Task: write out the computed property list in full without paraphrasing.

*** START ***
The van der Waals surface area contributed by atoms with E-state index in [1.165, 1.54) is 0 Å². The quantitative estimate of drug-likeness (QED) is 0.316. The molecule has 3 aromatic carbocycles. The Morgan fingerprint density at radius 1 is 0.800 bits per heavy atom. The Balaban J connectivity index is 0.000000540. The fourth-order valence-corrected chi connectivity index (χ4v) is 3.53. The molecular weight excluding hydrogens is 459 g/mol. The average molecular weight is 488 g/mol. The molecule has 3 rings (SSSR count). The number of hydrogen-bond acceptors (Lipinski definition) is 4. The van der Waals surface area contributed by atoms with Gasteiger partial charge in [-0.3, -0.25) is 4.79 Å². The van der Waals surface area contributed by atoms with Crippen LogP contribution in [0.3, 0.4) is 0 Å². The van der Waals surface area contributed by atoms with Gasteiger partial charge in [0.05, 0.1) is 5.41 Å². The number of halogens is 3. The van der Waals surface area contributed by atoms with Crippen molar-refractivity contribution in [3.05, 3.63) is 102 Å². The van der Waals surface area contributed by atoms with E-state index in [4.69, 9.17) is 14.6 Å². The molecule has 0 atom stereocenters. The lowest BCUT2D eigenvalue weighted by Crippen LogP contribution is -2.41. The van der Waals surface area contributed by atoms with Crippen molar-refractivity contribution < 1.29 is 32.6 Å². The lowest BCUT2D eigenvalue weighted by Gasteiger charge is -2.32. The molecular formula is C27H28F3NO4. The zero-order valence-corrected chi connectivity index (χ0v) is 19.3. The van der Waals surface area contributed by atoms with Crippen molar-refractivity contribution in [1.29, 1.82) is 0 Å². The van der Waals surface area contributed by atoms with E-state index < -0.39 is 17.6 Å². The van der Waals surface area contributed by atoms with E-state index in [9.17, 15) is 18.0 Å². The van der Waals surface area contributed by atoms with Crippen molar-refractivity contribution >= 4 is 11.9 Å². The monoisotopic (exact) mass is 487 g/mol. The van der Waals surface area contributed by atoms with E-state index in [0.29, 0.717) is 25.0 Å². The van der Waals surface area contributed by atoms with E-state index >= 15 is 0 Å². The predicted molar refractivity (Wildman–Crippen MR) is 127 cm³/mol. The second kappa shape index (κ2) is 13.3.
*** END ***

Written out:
The van der Waals surface area contributed by atoms with E-state index in [1.165, 1.54) is 0 Å². The quantitative estimate of drug-likeness (QED) is 0.316. The molecule has 3 aromatic carbocycles. The Morgan fingerprint density at radius 1 is 0.800 bits per heavy atom. The Balaban J connectivity index is 0.000000540. The fourth-order valence-corrected chi connectivity index (χ4v) is 3.53. The molecular weight excluding hydrogens is 459 g/mol. The average molecular weight is 488 g/mol. The molecule has 3 rings (SSSR count). The number of hydrogen-bond acceptors (Lipinski definition) is 4. The van der Waals surface area contributed by atoms with Gasteiger partial charge in [-0.3, -0.25) is 4.79 Å². The van der Waals surface area contributed by atoms with Crippen LogP contribution in [0.3, 0.4) is 0 Å². The van der Waals surface area contributed by atoms with Gasteiger partial charge in [0.05, 0.1) is 5.41 Å². The number of halogens is 3. The van der Waals surface area contributed by atoms with Crippen molar-refractivity contribution in [3.05, 3.63) is 102 Å². The van der Waals surface area contributed by atoms with E-state index in [4.69, 9.17) is 14.6 Å². The molecule has 0 atom stereocenters. The lowest BCUT2D eigenvalue weighted by Crippen LogP contribution is -2.41. The van der Waals surface area contributed by atoms with Crippen molar-refractivity contribution < 1.29 is 32.6 Å². The lowest BCUT2D eigenvalue weighted by Gasteiger charge is -2.32. The molecular formula is C27H28F3NO4. The zero-order valence-corrected chi connectivity index (χ0v) is 19.3. The van der Waals surface area contributed by atoms with Crippen molar-refractivity contribution in [1.29, 1.82) is 0 Å². The van der Waals surface area contributed by atoms with E-state index < -0.39 is 17.6 Å². The van der Waals surface area contributed by atoms with E-state index in [9.17, 15) is 18.0 Å². The van der Waals surface area contributed by atoms with Crippen molar-refractivity contribution >= 4 is 11.9 Å². The monoisotopic (exact) mass is 487 g/mol. The van der Waals surface area contributed by atoms with E-state index in [0.29, 0.717) is 25.0 Å². The van der Waals surface area contributed by atoms with E-state index >= 15 is 0 Å². The predicted molar refractivity (Wildman–Crippen MR) is 127 cm³/mol. The second kappa shape index (κ2) is 13.3.